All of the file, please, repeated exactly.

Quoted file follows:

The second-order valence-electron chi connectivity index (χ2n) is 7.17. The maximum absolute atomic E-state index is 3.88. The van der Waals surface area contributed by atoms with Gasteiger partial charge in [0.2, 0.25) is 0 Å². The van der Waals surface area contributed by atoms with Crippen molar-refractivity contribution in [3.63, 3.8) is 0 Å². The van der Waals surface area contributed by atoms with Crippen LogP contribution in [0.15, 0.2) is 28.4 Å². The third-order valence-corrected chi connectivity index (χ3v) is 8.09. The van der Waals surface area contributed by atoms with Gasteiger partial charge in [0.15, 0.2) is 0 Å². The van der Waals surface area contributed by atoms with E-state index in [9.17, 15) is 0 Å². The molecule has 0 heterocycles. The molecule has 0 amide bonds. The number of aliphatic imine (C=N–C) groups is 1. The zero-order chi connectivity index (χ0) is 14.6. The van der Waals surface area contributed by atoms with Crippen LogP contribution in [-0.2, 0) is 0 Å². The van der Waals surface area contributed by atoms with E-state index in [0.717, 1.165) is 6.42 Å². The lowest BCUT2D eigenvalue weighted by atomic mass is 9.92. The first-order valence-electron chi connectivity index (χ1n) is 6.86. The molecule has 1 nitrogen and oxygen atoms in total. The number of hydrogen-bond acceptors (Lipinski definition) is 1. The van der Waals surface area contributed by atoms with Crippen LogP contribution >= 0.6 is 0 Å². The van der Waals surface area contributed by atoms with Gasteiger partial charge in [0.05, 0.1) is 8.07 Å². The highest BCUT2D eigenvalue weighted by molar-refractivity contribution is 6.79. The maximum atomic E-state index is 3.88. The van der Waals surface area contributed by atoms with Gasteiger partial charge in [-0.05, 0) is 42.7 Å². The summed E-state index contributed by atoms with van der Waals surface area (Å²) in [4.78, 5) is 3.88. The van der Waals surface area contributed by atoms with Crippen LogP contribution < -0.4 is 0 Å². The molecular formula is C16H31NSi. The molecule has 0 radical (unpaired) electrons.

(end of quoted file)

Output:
The second-order valence-electron chi connectivity index (χ2n) is 7.17. The maximum absolute atomic E-state index is 3.88. The van der Waals surface area contributed by atoms with Gasteiger partial charge in [0.2, 0.25) is 0 Å². The van der Waals surface area contributed by atoms with Crippen molar-refractivity contribution in [3.63, 3.8) is 0 Å². The van der Waals surface area contributed by atoms with Crippen LogP contribution in [0.15, 0.2) is 28.4 Å². The third-order valence-corrected chi connectivity index (χ3v) is 8.09. The van der Waals surface area contributed by atoms with Gasteiger partial charge in [0.15, 0.2) is 0 Å². The van der Waals surface area contributed by atoms with E-state index in [9.17, 15) is 0 Å². The molecule has 0 heterocycles. The molecule has 0 amide bonds. The number of aliphatic imine (C=N–C) groups is 1. The zero-order chi connectivity index (χ0) is 14.6. The van der Waals surface area contributed by atoms with Crippen LogP contribution in [-0.2, 0) is 0 Å². The van der Waals surface area contributed by atoms with E-state index in [0.717, 1.165) is 6.42 Å². The lowest BCUT2D eigenvalue weighted by atomic mass is 9.92. The first-order valence-electron chi connectivity index (χ1n) is 6.86. The molecule has 1 nitrogen and oxygen atoms in total. The number of hydrogen-bond acceptors (Lipinski definition) is 1. The van der Waals surface area contributed by atoms with Crippen LogP contribution >= 0.6 is 0 Å². The van der Waals surface area contributed by atoms with Gasteiger partial charge in [0.05, 0.1) is 8.07 Å². The highest BCUT2D eigenvalue weighted by molar-refractivity contribution is 6.79. The maximum atomic E-state index is 3.88. The van der Waals surface area contributed by atoms with Gasteiger partial charge in [-0.05, 0) is 42.7 Å². The summed E-state index contributed by atoms with van der Waals surface area (Å²) in [4.78, 5) is 3.88. The van der Waals surface area contributed by atoms with Crippen LogP contribution < -0.4 is 0 Å². The molecular formula is C16H31NSi. The molecule has 0 radical (unpaired) electrons.